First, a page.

Using participles correctly will dramatically improve the quality of your English writing. If you're learning English for university, IELTS, TOEFL, or for your career, this advanced writing lesson is for you! You will learn to analyze sentences so that you can understand them fully and write your own. Often, English learners are unsure of whether an "-ing" word is an adjective or an adverb. In this lesson, you'll learn how the participle "having" includes the subject, verb, and conjunction. I'll show you many example sentences, and you can practice what you've learned on our quiz at https://www.engvid.com/advanced-english-grammar-participles/ TRANSCRIPT Hi. Welcome to www.engvid.com. I'm Adam. In today's video we're going to look at participles. Now, this is a little bit more advanced grammar, but it's very useful and it's used in everyday speaking, but especially for writing and reading because you're going to see participles everywhere. What participles do is they help you get sentence variety, they help you make your sentences shorter, if necessary, they give you a little bit of style. Okay? There are two participles that we need to look at, they are called the active or passive participle. Sometimes you'll see them as present or past participle. Past participles, you're familiar with. Sometimes they're called the verb three, so: "eat", past tense "ate", past participle is "eaten". Right? So that's the participle. Now, especially with the "ing" you have to be careful because "ing" words, although they are verbs with "ing", they can be pretty much anything. They could be a gerund, as you know, so they're nouns; they could be part of the continuous verb, so "be going", so: "I am going", it's a continuous action; but "ing" words can also be adjectives and adverbs. When they are adjectives and adverbs they are actually participles. So it's very important to recognize them and know how to use them. So what I want to do first is I want to look at the adjective participles. Now, what you have to remember about adjective participles, they are... They are reduced adjective clauses. You know an adjective clause, it's meant to modify a noun. It identifies it or gives extra information about a noun. A participle, an adjective participle is that adjective clause minus the subject and the verb. Okay? But we're going to look at that in a second. So let's look at this sentence first. Oh, sorry, let me... I made a little mistake here. "Dressed in his class-A uniform, the marine looked like a recruitment poster." So this is the passive or the past participle ending in "ed", it's a regular verb, so: "dressed". "Dressed in his class-A uniform". Now, if I rearrange the sentence, really, it says: "The marine, who was dressed in his class-A uniform, looked like a recruitment poster." Okay? Like a poster that wants people to join the marines, etc. But I can take that adjective clause, I get rid of the "who was" or "who is", depending on the tense. Get rid of that, and I'm left with a participle phrase. Now, I can take that participle phrase and move it to the beginning of the sentence, just like I have here. The key when you're using participles at the beginning... A participle phrase at the beginning of a sentence, you must make sure that the subject, which is not there but it is understood: who was, who is the marine, so the marine who was dressed in his class-A, and then the subject of the independent clause must be the same subject. Okay? We're going to look at a couple more examples. "Standing near the window, Marie could see the entire village." Look at the other example: "Standing near the window, the entire village was in view." Now, many people will look at both sentences and think: "Yeah, okay, I understand them. They're both correct." This sentence is incorrect. Why? Because the subject here is "the village". Can the village stand near the window? No, it can't. So: "Standing near the window" means Marie. "Marie, who was standing near the window, could see the entire village." This subject cannot do this action, so you have to make sure that the implied or the understood subject in the participle is the exact same as the subject of the independent clause that follows it. Okay? That's very, very important. So now what we're going to do, I'm going to look at a few more examples and I want to show you that you can start the sentence with a participle phrase, but you can also leave it in the middle of the sentence. Okay? Let's look at that. Okay, let's look at these examples now and you'll see the different positions the participles can take. And again, we're talking about participle phrases for the most part. "The jazz musician, known for his tendency to daydream, got into a zone and played for an hour straight." Okay? So what we're doing here, we're giving you a little bit more information about the musician. We're not identifying him. We're giving you extra information, which is why we have the commas.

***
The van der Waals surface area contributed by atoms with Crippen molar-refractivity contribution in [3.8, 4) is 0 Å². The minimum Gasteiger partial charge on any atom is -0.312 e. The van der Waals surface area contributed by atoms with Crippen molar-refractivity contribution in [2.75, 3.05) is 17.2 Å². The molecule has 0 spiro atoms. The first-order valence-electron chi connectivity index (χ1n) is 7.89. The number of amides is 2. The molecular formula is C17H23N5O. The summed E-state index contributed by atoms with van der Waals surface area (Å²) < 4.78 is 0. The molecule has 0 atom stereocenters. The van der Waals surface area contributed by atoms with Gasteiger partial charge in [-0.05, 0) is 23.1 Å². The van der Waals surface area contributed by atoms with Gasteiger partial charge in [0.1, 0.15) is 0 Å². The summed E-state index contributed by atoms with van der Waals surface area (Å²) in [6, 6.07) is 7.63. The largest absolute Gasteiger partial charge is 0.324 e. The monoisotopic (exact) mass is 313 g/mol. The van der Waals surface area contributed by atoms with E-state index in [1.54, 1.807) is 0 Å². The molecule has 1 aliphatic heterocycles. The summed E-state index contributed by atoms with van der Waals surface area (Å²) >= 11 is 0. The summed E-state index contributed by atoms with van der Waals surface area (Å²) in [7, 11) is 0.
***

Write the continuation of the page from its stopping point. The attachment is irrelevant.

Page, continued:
10 "STEP" Phrasal Verbs in English: step up, step down, step in... 10 "STEP" Phrasal Verbs in English: step up, step down, step in...
4 years ago En